Browsing our new book (did we mention it … ? Oh, we did), I was reminded of the genesis of the above cartoon, and it struck me as an interesting example of the journey we sometimes go on as cartoonists — in search of a joke, or the best way to tell a joke.
In one of our monday morning meetings, back in May 2009, Pascal suggested we might do a cartoon about the idea that the moon is made of cheese. What would mice do with this piece of misinformation, he wondered. As we talked I drew a sketch based on his idea, of two mice pondering their next move.
I can't remember the precise details of how we got from that sketch to the cartoon that got printed, but it's a pretty long journey, I think you'll agree. The final cartoon is set several million years after the scene in the sketch, when mice have evolved to the point where they have achieved moused space flight, and set off en masse to their promised land.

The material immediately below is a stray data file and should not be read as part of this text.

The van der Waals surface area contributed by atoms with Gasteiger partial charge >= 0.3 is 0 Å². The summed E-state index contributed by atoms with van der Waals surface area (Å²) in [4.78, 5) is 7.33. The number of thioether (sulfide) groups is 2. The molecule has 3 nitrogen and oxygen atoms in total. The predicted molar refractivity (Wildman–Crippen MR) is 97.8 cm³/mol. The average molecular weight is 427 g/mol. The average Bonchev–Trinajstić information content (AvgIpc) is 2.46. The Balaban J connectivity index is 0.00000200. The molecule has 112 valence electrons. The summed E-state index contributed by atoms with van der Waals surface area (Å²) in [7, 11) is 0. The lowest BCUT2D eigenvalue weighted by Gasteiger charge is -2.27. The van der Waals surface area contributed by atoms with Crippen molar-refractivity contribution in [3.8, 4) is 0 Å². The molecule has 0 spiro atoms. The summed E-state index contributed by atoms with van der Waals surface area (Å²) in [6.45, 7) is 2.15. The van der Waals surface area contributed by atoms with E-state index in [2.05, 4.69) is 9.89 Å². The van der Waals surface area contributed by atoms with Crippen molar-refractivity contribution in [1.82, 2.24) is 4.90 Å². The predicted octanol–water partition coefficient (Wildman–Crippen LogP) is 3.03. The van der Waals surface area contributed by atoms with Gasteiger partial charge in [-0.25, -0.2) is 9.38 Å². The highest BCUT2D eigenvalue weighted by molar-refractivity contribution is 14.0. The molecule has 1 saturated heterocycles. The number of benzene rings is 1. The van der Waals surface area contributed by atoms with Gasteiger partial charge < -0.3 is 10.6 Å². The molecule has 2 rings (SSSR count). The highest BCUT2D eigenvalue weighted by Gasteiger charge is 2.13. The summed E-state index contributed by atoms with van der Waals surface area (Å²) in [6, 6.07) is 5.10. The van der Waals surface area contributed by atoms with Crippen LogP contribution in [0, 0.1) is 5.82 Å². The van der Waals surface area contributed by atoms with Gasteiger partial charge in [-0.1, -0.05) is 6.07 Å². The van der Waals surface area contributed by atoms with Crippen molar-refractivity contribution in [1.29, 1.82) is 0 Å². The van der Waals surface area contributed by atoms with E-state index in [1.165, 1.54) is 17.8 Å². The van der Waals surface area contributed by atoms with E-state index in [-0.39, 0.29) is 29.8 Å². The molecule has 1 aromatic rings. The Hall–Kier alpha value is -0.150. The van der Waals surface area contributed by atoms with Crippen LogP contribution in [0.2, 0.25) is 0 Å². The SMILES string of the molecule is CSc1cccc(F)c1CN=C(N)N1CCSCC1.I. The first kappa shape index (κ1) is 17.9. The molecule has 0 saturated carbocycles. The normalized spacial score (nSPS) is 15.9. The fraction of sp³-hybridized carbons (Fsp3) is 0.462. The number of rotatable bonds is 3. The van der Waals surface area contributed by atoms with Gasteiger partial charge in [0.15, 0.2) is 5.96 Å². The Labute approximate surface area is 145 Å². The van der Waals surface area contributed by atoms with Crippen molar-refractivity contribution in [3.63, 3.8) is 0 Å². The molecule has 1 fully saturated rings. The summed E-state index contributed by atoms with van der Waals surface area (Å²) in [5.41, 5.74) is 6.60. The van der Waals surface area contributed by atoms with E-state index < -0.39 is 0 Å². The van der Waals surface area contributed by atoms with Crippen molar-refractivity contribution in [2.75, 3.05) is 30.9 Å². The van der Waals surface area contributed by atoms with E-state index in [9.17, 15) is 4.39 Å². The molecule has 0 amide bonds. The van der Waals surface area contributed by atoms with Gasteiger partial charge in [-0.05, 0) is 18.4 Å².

I still like the joke in the sketch, maybe we could have run with that — but we decided that taking the end of the story and looking back left that little gap for the reader to fill in, which is always worth striving for.
In fact, in some ways, the subtext of the final printed cartoon is that first spark of inspiration; the idea that at some point, mice decided it might be worth finding out.
Where we humans fit in to the picture is another matter. Presumably, at some point on their evolutionary journey, the mice kill us all off so they can take over the running of NASA — Mouston, we have a problem. JB